There are a few ways you could go with programming, from here. You could go with the Drum sequencer that’s built into Redrum, and set up several different patterns of fills, as well as snare grooves. Personally, I’m a little more into using the regular sequencer. Let me show you some of these fills as they appear in the sequencer.

With my Fill Redrum selected in the Sequencer panel of Reason (F7), I’ll go into Edit mode using the Command-E short cut. While in this view, I’ll use the Pencil tool to create an empty clip, which will run along side the drum beat we did in the previous exercise.

I’ll now sprinkle in some of the pitched snares that are coming from my Fill Redrum. To do this, I’ll use the 1/8t setting of the Snap, in the Reason Sequencer. At this resolution, I can simply draw in multiples of threes towards the end of each 2, to 4 measures.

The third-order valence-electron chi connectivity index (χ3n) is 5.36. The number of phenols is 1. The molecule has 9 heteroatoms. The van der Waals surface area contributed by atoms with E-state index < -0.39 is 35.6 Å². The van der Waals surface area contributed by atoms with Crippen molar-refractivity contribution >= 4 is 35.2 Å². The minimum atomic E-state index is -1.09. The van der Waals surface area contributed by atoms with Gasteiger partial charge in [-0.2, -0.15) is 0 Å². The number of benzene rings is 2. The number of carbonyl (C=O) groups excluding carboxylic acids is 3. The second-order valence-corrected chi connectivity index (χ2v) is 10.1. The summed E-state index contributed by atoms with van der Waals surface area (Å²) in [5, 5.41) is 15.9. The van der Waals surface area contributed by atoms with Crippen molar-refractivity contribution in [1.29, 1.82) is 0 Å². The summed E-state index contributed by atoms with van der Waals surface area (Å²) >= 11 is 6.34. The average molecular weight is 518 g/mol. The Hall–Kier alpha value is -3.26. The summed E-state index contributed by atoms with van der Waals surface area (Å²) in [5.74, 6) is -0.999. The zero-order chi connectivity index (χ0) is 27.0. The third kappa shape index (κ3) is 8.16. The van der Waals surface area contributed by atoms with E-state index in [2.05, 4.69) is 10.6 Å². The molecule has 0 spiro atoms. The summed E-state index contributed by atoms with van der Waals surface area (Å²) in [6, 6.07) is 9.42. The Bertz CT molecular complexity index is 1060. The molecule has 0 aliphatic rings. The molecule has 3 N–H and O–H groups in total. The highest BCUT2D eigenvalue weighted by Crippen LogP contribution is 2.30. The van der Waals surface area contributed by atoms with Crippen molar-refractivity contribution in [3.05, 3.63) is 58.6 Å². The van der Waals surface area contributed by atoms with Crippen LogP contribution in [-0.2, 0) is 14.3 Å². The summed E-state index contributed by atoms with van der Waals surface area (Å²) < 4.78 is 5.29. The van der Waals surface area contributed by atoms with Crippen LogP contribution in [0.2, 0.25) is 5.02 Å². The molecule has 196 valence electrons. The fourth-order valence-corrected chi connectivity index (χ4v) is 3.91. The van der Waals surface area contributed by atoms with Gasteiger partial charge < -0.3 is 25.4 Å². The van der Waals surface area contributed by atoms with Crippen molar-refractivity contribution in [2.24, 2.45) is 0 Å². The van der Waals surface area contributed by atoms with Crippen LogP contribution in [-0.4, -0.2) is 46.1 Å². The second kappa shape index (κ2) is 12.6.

I can also sprinkle in random snare hits, as well, to make my drums sound more like I’m using a real drummer, when I’m not. Keep in mind, you don’t have to use the 1/8t resolution for the whole drum loop. Feel free to mix in some 1/16 and 1/32 note variations.

Let’s hear it in action...


Keep in mind, this particular trick was in vogue around the time I wrote this tutorial. Trap is a new, and evolving genre. This type of fill may not continue to be used for a long time. But, the steps to do it are very helpful, and could very well assist you in creating bigger, better and cleverer drum kits of your own, as well as up your programming chops. Try experimenting with what we’ve done here. You may surprise yourself with what you come up with!

Download the Reason project here

Sound Designer, Musician, Author... G.W. Childs has worn many hats. Beginning in the U.S. Army back in 1991, at the age of 18, G.W. began learning electronics, communications and then ultimately audio and video editing from the Department of Defense. Upon leaving the military G.W. went on to work for many exciting companies like Lu... Read More


Want to join the discussion?

Create an account or login to get started!